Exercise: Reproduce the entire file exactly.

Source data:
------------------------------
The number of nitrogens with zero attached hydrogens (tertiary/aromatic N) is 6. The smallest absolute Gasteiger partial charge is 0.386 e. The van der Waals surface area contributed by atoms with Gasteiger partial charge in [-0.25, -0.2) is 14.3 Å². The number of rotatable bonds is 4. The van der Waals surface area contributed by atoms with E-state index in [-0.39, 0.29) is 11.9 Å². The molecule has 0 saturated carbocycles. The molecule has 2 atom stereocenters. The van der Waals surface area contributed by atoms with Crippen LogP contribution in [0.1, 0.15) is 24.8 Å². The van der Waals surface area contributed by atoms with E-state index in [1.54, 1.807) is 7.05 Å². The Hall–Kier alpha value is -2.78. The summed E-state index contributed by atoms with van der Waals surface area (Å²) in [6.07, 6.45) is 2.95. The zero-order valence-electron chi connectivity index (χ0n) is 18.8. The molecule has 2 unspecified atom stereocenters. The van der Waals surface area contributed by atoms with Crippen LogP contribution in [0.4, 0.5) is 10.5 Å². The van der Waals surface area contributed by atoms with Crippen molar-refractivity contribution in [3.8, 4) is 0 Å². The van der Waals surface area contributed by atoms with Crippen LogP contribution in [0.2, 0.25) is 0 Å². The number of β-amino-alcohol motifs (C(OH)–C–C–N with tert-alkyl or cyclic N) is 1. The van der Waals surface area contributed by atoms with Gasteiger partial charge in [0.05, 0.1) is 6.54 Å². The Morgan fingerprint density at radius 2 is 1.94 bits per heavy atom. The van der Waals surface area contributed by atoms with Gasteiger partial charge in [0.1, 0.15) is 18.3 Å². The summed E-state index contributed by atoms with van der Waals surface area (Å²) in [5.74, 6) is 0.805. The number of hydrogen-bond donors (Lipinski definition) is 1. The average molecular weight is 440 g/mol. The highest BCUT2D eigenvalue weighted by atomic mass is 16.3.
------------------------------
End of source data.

The number of nitrogens with zero attached hydrogens (tertiary/aromatic N) is 6. The smallest absolute Gasteiger partial charge is 0.386 e. The van der Waals surface area contributed by atoms with Gasteiger partial charge in [-0.25, -0.2) is 14.3 Å². The number of rotatable bonds is 4. The van der Waals surface area contributed by atoms with E-state index in [-0.39, 0.29) is 11.9 Å². The molecule has 0 saturated carbocycles. The molecule has 2 atom stereocenters. The van der Waals surface area contributed by atoms with Crippen LogP contribution in [0.1, 0.15) is 24.8 Å². The van der Waals surface area contributed by atoms with E-state index in [1.54, 1.807) is 7.05 Å². The Hall–Kier alpha value is -2.78. The summed E-state index contributed by atoms with van der Waals surface area (Å²) in [6.07, 6.45) is 2.95. The zero-order valence-electron chi connectivity index (χ0n) is 18.8. The molecule has 2 unspecified atom stereocenters. The van der Waals surface area contributed by atoms with Crippen LogP contribution in [0.4, 0.5) is 10.5 Å². The van der Waals surface area contributed by atoms with Crippen molar-refractivity contribution in [3.8, 4) is 0 Å². The van der Waals surface area contributed by atoms with Crippen LogP contribution in [0.2, 0.25) is 0 Å². The number of β-amino-alcohol motifs (C(OH)–C–C–N with tert-alkyl or cyclic N) is 1. The van der Waals surface area contributed by atoms with Gasteiger partial charge in [0.05, 0.1) is 6.54 Å². The Morgan fingerprint density at radius 2 is 1.94 bits per heavy atom. The van der Waals surface area contributed by atoms with Gasteiger partial charge in [0.1, 0.15) is 18.3 Å². The summed E-state index contributed by atoms with van der Waals surface area (Å²) in [5.74, 6) is 0.805. The number of hydrogen-bond donors (Lipinski definition) is 1. The average molecular weight is 440 g/mol. The highest BCUT2D eigenvalue weighted by atomic mass is 16.3.